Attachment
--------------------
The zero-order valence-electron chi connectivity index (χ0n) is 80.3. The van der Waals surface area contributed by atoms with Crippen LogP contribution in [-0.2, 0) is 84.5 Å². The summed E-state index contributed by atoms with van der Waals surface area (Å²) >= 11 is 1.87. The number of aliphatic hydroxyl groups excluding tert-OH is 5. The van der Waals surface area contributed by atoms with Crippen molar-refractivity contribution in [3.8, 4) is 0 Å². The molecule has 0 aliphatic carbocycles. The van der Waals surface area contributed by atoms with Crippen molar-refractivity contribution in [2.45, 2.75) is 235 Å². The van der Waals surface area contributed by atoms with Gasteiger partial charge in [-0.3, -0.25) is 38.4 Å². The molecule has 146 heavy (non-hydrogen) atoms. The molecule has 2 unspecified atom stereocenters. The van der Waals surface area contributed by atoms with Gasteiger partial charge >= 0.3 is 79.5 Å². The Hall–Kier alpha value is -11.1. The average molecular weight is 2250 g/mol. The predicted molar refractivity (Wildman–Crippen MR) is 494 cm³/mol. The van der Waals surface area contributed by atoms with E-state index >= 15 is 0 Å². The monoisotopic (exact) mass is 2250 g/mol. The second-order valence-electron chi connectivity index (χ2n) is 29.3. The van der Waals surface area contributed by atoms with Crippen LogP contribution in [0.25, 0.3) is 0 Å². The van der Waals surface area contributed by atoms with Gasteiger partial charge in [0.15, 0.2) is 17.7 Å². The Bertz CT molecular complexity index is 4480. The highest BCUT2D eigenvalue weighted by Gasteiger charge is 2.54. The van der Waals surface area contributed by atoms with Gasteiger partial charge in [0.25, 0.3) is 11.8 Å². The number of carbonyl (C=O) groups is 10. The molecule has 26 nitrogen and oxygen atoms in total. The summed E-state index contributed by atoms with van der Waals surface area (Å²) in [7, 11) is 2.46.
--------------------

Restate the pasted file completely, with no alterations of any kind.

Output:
The zero-order valence-electron chi connectivity index (χ0n) is 80.3. The van der Waals surface area contributed by atoms with Crippen LogP contribution in [-0.2, 0) is 84.5 Å². The summed E-state index contributed by atoms with van der Waals surface area (Å²) >= 11 is 1.87. The number of aliphatic hydroxyl groups excluding tert-OH is 5. The van der Waals surface area contributed by atoms with Crippen molar-refractivity contribution in [3.8, 4) is 0 Å². The molecule has 0 aliphatic carbocycles. The van der Waals surface area contributed by atoms with Crippen molar-refractivity contribution in [2.45, 2.75) is 235 Å². The van der Waals surface area contributed by atoms with Gasteiger partial charge in [-0.3, -0.25) is 38.4 Å². The molecule has 146 heavy (non-hydrogen) atoms. The molecule has 2 unspecified atom stereocenters. The van der Waals surface area contributed by atoms with Gasteiger partial charge >= 0.3 is 79.5 Å². The Hall–Kier alpha value is -11.1. The average molecular weight is 2250 g/mol. The predicted molar refractivity (Wildman–Crippen MR) is 494 cm³/mol. The van der Waals surface area contributed by atoms with E-state index >= 15 is 0 Å². The monoisotopic (exact) mass is 2250 g/mol. The second-order valence-electron chi connectivity index (χ2n) is 29.3. The van der Waals surface area contributed by atoms with Crippen LogP contribution in [0.25, 0.3) is 0 Å². The van der Waals surface area contributed by atoms with Gasteiger partial charge in [0.15, 0.2) is 17.7 Å². The Bertz CT molecular complexity index is 4480. The highest BCUT2D eigenvalue weighted by Gasteiger charge is 2.54. The van der Waals surface area contributed by atoms with Gasteiger partial charge in [0.25, 0.3) is 11.8 Å². The number of carbonyl (C=O) groups is 10. The molecule has 26 nitrogen and oxygen atoms in total. The summed E-state index contributed by atoms with van der Waals surface area (Å²) in [7, 11) is 2.46.